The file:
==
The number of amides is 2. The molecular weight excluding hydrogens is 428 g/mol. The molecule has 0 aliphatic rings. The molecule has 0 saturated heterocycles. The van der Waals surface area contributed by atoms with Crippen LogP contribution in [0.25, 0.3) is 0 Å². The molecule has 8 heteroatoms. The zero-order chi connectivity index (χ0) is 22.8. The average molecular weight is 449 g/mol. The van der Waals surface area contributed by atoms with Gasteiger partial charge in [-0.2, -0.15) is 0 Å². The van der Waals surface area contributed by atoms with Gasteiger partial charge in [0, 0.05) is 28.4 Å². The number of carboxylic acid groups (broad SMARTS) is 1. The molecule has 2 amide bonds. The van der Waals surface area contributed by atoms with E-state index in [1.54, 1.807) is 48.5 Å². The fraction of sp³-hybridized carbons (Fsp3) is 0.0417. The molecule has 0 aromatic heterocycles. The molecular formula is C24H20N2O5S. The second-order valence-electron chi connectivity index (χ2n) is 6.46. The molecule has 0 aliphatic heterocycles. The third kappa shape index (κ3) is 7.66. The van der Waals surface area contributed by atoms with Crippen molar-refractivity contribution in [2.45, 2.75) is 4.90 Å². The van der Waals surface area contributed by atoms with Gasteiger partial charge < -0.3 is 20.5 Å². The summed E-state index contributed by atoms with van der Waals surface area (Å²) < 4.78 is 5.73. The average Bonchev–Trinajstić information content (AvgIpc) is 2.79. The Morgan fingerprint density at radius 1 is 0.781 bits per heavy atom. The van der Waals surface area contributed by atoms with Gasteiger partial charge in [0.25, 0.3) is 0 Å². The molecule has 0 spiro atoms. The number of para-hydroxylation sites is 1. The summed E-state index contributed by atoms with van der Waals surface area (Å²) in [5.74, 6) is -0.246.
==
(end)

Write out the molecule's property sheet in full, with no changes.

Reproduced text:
The number of amides is 2. The molecular weight excluding hydrogens is 428 g/mol. The molecule has 0 aliphatic rings. The molecule has 0 saturated heterocycles. The van der Waals surface area contributed by atoms with Crippen LogP contribution in [0.25, 0.3) is 0 Å². The molecule has 8 heteroatoms. The zero-order chi connectivity index (χ0) is 22.8. The average molecular weight is 449 g/mol. The van der Waals surface area contributed by atoms with Gasteiger partial charge in [-0.2, -0.15) is 0 Å². The van der Waals surface area contributed by atoms with Gasteiger partial charge in [0, 0.05) is 28.4 Å². The number of carboxylic acid groups (broad SMARTS) is 1. The molecule has 2 amide bonds. The van der Waals surface area contributed by atoms with E-state index in [1.54, 1.807) is 48.5 Å². The fraction of sp³-hybridized carbons (Fsp3) is 0.0417. The molecule has 0 aromatic heterocycles. The molecular formula is C24H20N2O5S. The second-order valence-electron chi connectivity index (χ2n) is 6.46. The molecule has 0 aliphatic heterocycles. The third kappa shape index (κ3) is 7.66. The van der Waals surface area contributed by atoms with Crippen molar-refractivity contribution in [2.45, 2.75) is 4.90 Å². The van der Waals surface area contributed by atoms with Gasteiger partial charge < -0.3 is 20.5 Å². The summed E-state index contributed by atoms with van der Waals surface area (Å²) < 4.78 is 5.73. The average Bonchev–Trinajstić information content (AvgIpc) is 2.79. The Morgan fingerprint density at radius 1 is 0.781 bits per heavy atom. The van der Waals surface area contributed by atoms with Gasteiger partial charge in [0.25, 0.3) is 0 Å². The molecule has 0 spiro atoms. The number of para-hydroxylation sites is 1. The summed E-state index contributed by atoms with van der Waals surface area (Å²) in [5.74, 6) is -0.246.